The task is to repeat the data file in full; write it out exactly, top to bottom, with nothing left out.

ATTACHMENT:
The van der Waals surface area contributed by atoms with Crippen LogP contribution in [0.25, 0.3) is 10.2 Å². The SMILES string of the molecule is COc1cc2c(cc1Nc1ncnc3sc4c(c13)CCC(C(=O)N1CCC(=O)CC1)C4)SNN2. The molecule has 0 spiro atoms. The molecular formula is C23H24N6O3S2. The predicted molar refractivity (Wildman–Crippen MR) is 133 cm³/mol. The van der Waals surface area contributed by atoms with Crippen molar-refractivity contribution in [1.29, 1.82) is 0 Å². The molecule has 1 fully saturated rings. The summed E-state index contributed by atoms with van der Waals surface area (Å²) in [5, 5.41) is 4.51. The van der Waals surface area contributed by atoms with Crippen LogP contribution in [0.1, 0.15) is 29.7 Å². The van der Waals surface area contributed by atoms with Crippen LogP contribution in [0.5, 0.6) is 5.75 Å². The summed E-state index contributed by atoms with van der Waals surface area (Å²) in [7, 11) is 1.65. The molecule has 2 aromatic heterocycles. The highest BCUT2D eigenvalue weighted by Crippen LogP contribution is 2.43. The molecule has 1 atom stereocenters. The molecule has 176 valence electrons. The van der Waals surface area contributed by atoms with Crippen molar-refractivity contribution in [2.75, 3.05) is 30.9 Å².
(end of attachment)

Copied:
The van der Waals surface area contributed by atoms with Crippen LogP contribution in [0.25, 0.3) is 10.2 Å². The SMILES string of the molecule is COc1cc2c(cc1Nc1ncnc3sc4c(c13)CCC(C(=O)N1CCC(=O)CC1)C4)SNN2. The molecule has 0 spiro atoms. The molecular formula is C23H24N6O3S2. The predicted molar refractivity (Wildman–Crippen MR) is 133 cm³/mol. The van der Waals surface area contributed by atoms with Crippen molar-refractivity contribution in [1.29, 1.82) is 0 Å². The molecule has 1 fully saturated rings. The summed E-state index contributed by atoms with van der Waals surface area (Å²) in [5, 5.41) is 4.51. The van der Waals surface area contributed by atoms with Crippen LogP contribution in [0.1, 0.15) is 29.7 Å². The van der Waals surface area contributed by atoms with Crippen LogP contribution in [0.5, 0.6) is 5.75 Å². The summed E-state index contributed by atoms with van der Waals surface area (Å²) in [7, 11) is 1.65. The molecule has 2 aromatic heterocycles. The highest BCUT2D eigenvalue weighted by Crippen LogP contribution is 2.43. The molecule has 1 atom stereocenters. The molecule has 176 valence electrons. The van der Waals surface area contributed by atoms with Crippen molar-refractivity contribution in [2.75, 3.05) is 30.9 Å².